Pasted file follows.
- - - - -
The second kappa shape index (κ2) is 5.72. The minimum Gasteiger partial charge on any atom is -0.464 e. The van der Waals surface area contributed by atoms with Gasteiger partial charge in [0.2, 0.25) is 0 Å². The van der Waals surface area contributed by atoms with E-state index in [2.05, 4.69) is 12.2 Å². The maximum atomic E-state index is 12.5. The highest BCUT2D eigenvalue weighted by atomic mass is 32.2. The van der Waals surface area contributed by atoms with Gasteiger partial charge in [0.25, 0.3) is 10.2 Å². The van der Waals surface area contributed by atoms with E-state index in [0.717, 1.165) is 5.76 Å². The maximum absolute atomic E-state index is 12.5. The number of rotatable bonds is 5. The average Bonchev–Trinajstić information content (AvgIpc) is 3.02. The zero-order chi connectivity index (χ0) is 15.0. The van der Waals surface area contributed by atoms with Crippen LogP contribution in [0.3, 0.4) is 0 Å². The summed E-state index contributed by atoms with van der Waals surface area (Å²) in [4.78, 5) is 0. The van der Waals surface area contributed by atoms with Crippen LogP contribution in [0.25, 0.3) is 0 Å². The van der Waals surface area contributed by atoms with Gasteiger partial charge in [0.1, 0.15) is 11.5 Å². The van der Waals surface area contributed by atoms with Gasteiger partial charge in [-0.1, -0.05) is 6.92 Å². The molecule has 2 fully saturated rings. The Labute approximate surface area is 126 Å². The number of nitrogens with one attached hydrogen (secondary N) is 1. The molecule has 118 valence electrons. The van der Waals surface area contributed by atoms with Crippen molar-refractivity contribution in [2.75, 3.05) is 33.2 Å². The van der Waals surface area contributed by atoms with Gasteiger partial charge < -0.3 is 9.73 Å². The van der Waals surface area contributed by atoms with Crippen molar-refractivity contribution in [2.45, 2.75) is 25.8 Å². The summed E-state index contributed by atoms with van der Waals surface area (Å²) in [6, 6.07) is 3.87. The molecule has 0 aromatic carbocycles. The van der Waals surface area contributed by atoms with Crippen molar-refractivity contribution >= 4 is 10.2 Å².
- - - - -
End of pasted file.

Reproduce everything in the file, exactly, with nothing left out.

The second kappa shape index (κ2) is 5.72. The minimum Gasteiger partial charge on any atom is -0.464 e. The van der Waals surface area contributed by atoms with Gasteiger partial charge in [0.2, 0.25) is 0 Å². The van der Waals surface area contributed by atoms with E-state index in [2.05, 4.69) is 12.2 Å². The maximum atomic E-state index is 12.5. The highest BCUT2D eigenvalue weighted by atomic mass is 32.2. The van der Waals surface area contributed by atoms with Gasteiger partial charge in [0.25, 0.3) is 10.2 Å². The van der Waals surface area contributed by atoms with E-state index in [0.717, 1.165) is 5.76 Å². The maximum absolute atomic E-state index is 12.5. The number of rotatable bonds is 5. The average Bonchev–Trinajstić information content (AvgIpc) is 3.02. The zero-order chi connectivity index (χ0) is 15.0. The van der Waals surface area contributed by atoms with Crippen LogP contribution in [0.3, 0.4) is 0 Å². The summed E-state index contributed by atoms with van der Waals surface area (Å²) in [4.78, 5) is 0. The van der Waals surface area contributed by atoms with Crippen LogP contribution in [0.25, 0.3) is 0 Å². The van der Waals surface area contributed by atoms with Gasteiger partial charge in [0.1, 0.15) is 11.5 Å². The van der Waals surface area contributed by atoms with Gasteiger partial charge in [-0.1, -0.05) is 6.92 Å². The molecule has 2 fully saturated rings. The Labute approximate surface area is 126 Å². The number of nitrogens with one attached hydrogen (secondary N) is 1. The molecule has 118 valence electrons. The van der Waals surface area contributed by atoms with Crippen molar-refractivity contribution in [2.75, 3.05) is 33.2 Å². The van der Waals surface area contributed by atoms with Gasteiger partial charge < -0.3 is 9.73 Å². The van der Waals surface area contributed by atoms with Crippen molar-refractivity contribution in [2.45, 2.75) is 25.8 Å². The summed E-state index contributed by atoms with van der Waals surface area (Å²) in [6, 6.07) is 3.87. The molecule has 0 aromatic carbocycles. The van der Waals surface area contributed by atoms with Crippen molar-refractivity contribution >= 4 is 10.2 Å².